I saw a demonstration of a new model of “extension-arm ultrasound” at the Arizona Cattle Growers meeting last July. It is an awesome piece of gear and, especially if you are a registered breeder, you really should look into it. You can even tell what sex the calf is.
You will find that it is very expensive but some cowboys at the ACGA meeting showed a little ingenuity–four neighbors formed a partnership to own one of the units. — jtl
Most beef producers routinely pregnancy test cows after breeding season, to determine which ones to keep and which ones to sell. It’s a major cost to feed open cows through winter. Another major reason is that finding more than a typical number of open cows can alert you to a disease problem. Trichomoniasis, vibriosis, IBR, BVD, and lepto can cause cows to lose their pregnancies. Nutritional deficiencies can also show up as open cows.
There are several methods available for preg testing, including palpation, ultrasound and blood tests. Dr. Steve Hendrick of Coaldale, Alta., prefers ultrasound, primarily because he’s most experienced with it. “With experience, manual palpation can be very accurate as well. One of the added benefits of ultrasound is that you can sex the fetus. This may be desired by some producers, especially in a purebred herd,” he says.
“You can also assess viability of the fetus. Being really good at pregnancy testing (and determining stage of pregnancy, etc.) is an art; it’s not all science. There is a lot of variability in size of the buttons (cotyledons), size of the fetus, etc. You have to weigh many factors, the same with ultrasound. You can take measurements such as trunk measurements and crown to rump length, to estimate stage of pregnancy,” he says.
“Most producers are just content to know whether the cow is pregnant or not, but some want to know if she will calve early or late in the calving season, for management purposes, such as sorting the herd for pre-calving scours vaccinations.” Some producers also want to know whether to put a certain cow with an early group (to watch more closely during colder weather) or a later-calving group.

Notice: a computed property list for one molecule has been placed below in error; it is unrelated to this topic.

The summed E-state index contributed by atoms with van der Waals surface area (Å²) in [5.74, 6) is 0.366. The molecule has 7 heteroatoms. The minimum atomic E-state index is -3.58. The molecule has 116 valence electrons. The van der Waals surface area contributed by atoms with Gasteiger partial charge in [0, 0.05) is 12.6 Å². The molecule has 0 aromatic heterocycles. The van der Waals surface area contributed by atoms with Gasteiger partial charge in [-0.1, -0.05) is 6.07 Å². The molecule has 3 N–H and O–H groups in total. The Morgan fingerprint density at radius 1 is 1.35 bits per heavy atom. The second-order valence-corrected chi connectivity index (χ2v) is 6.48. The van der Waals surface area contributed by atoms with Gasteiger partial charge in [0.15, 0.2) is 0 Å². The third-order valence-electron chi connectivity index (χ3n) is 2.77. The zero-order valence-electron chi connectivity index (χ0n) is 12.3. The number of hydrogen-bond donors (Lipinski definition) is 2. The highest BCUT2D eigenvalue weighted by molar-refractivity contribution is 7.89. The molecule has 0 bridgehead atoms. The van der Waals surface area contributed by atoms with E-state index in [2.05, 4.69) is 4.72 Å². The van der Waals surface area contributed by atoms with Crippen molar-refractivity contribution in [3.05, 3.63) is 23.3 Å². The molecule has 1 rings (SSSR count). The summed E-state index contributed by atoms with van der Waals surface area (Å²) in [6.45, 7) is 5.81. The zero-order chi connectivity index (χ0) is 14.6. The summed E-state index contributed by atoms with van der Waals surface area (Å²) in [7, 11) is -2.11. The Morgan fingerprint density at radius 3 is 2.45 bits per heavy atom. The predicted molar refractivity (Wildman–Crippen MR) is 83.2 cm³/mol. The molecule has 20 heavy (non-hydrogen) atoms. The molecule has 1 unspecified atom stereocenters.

“Blood testing has a place, particularly for herds that are remote and far from a veterinary service,” says Hendrick. If the veterinarian has to drive for two hours to get there, it will cost more for the farm call. And for a small herd, it may be more cost effective to just draw the blood samples yourself and send them to the lab.
The disadvantage to the blood test is that you must wait two or three days for the results. This is a problem if you need to make the decision immediately on which cows to keep or cull. It’s not a problem if you’ll be handling the cattle again. Blood samples can be drawn, for instance, when a person brings cattle in for pre-weaning vaccination of calves. The results would be available when the cattle are brought back in for weaning, and the open cows could be sorted off at that time.
The method chosen for checking will depend on your management and goals, feed costs and markets. In a drought, you might want to wean calves early and sell cull cows early, to reduce feed costs. “We had a situation here this spring where some producers exposed their cows to a bull before going out to pasture, and did some early preg checking. Grass was slow coming, and they were fairly confident that the cows were far enough along that they didn’t need to put a bull with them when they went to pasture. With the high expense of bulls this year, they wanted to save money. They were having to break groups up into different pastures to utilize other grass and couldn’t run them in one large group. They needed to stretch their bull power, and asked us to preg-check their cows early,” says Hendrick.